Al Akhbar (Lebanese Daily close to the Lebanese Resistance)
Yahya Dbouk (November 2, 2013)
When it comes to natural gas, Israel is ahead of Lebanon by three full years – as the Israelis would calculate it – but perhaps by more than 20 years, if one is to go with complacent Lebanese timing. While Lebanon is busy with endless debates, Israel is rushing to put the final touches on its bid to export gas to Europe.
Israel has rejected a proposal for a settlement made by the US administration to resolve the “dispute” between the Jewish state and Lebanon over the boundaries of each side’s exclusive economic zone (EEZ). The proposal concerned the disputed area of Block 9 in the Mediterranean, which Israel claims sovereignty over.
The Israeli financial newspaper Globes, which broke the news of Israel’s snub of the US proposal on Tuesday, October 29, reported, “The continuation of the dispute will delay development of Lebanon’s Block 9.”
In other words, Israel is obstructing any progress on Block 9 – if it cannot exploit it itself, then it will not allow anyone else to do so.
While Globes did not provide details of the settlement, its report mentioned that the newspaper had contacted Israeli Ministry of Foreign Affairs officials for clarification, only to be told, “We do not comment on the matter due to its sensitivity.”
The newspaper mentioned that the disputed area, which covers 850 square kilometers north of Israel’s Alon license, is likely to contain gas reserves similar in scale to Israel’s Tamar gas field. Globes also stated that Lebanon, which refuses to demarcate its maritime boundaries in accordance with the Israeli interpretation, had signed an agreement with Cyprus in September 2010 that supports Israel’s interpretation, though it was not ratified by the Lebanese parliament.
Meanwhile, Israel continues its quest to tap into the European market, with the last of the obstacles to do so now cleared. According to recent Israeli media reports, Israel’s efforts in recent months focused on practical plans to transport gas to the European market, and are now way beyond the phase of exploration and drilling for gas. Israel is determined to make Europe a key player in Israel’s gas production, liquefaction, marketing, and transportation, specifically through the Cypriot gateway.
Consistent reports from both Cyprus and Israel indicate that Israel has made great strides in this vein, with special American backing. The practical interpretation of US-Cypriot agreements emerged on Wednesday, October 30.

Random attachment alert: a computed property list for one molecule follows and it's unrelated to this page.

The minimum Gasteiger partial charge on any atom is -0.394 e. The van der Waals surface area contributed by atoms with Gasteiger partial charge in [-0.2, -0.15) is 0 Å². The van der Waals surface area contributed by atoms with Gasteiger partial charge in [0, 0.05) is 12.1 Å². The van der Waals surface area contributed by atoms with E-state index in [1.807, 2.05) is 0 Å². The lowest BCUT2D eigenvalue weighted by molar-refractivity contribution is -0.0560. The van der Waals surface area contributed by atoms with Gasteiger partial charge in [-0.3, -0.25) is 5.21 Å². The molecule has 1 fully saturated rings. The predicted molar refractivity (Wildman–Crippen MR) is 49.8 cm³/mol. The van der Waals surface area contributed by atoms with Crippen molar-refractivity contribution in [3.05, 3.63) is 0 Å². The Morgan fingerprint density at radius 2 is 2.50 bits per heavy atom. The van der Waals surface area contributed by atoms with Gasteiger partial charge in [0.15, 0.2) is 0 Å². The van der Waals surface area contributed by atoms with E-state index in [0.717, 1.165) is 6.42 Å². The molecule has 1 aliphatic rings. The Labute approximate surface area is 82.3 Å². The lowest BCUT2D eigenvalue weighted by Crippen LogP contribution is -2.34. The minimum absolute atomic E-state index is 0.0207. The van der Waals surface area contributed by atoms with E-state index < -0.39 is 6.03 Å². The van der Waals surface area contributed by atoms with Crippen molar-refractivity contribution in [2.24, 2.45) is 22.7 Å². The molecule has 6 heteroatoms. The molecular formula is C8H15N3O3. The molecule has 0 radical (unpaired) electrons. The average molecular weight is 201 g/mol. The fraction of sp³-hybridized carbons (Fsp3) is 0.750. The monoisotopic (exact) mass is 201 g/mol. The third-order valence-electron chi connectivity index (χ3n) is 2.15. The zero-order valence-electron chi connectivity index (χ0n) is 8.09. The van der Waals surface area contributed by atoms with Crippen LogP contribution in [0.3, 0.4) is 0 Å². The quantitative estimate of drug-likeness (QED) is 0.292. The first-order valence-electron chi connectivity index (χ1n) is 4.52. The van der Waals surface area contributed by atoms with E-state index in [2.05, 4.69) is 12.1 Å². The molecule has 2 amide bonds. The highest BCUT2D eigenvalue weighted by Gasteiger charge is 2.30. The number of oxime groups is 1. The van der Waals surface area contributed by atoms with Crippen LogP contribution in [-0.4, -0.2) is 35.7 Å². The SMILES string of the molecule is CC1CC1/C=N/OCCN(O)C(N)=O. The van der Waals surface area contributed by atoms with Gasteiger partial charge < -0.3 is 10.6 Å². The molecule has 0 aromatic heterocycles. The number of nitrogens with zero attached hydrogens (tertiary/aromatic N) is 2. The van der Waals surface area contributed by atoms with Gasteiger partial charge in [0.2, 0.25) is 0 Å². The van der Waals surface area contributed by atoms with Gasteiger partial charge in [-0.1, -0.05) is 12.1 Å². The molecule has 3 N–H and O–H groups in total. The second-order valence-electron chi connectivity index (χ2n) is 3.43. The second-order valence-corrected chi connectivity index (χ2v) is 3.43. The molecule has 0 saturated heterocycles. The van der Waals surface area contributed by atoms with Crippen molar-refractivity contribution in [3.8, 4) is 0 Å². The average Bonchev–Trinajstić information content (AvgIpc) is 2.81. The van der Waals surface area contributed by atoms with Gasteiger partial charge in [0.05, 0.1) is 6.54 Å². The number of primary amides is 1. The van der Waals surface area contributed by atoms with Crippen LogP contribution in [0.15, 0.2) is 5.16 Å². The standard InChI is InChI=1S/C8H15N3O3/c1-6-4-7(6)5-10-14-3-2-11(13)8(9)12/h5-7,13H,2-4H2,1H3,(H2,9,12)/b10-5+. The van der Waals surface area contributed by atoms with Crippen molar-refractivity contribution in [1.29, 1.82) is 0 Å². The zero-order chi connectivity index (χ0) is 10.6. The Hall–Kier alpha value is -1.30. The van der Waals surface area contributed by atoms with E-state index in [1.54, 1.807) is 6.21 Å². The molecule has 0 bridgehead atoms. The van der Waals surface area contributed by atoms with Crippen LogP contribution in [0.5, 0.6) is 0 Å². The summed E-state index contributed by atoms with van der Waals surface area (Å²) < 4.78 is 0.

According to Globes, Cyprus made a special request to turn the island into a transit station for Israeli gas bound for Europe, with confirmation that Israel accepted the request, and even initiated negotiations to find a mechanism for implementation. The two sides are expected to sign a special agreement in this regard in the next few months.
The newspaper revealed that the Cypriot request was related to Tel Aviv’s consent to allocating minimum volumes of gas produced from Israeli fields to be exported exclusively through Cyprus, after being liquefied in the facility it plans to build on the island, with an investment that may exceed $12 billion.
Globes reported that the Cypriot request was the culmination of three years of negotiations. “A strategic partnership with Israel is considered the best possible conduit to draw foreign investors to the island, and to deter Turkey from harming Cyprus’[s] interests,” stated the article.
Before Cyprus’s interests, the Cypriot liquefied natural gas (LNG) facility serves an Israeli interest, despite all claims to the contrary made by the Israeli media. The LNG facility achieves two strategic advantages for Israel: The facility spares Tel Aviv the need to build a costly underwater pipeline far from the coast, and the LNG facility would enlist two EU member states, Cyprus and Greece, as economic partners in marketing Israeli gas in Europe.
While Lebanon is asleep at the wheel, dreaming of its oil and gas without making any practical moves, Tel Aviv is motoring ahead.
To remind the Lebanese politicians obstructing the exploitation of Lebanon’s oil and gas wealth, we repeat what Al-Akhbar published three years ago, on September 25, 2010.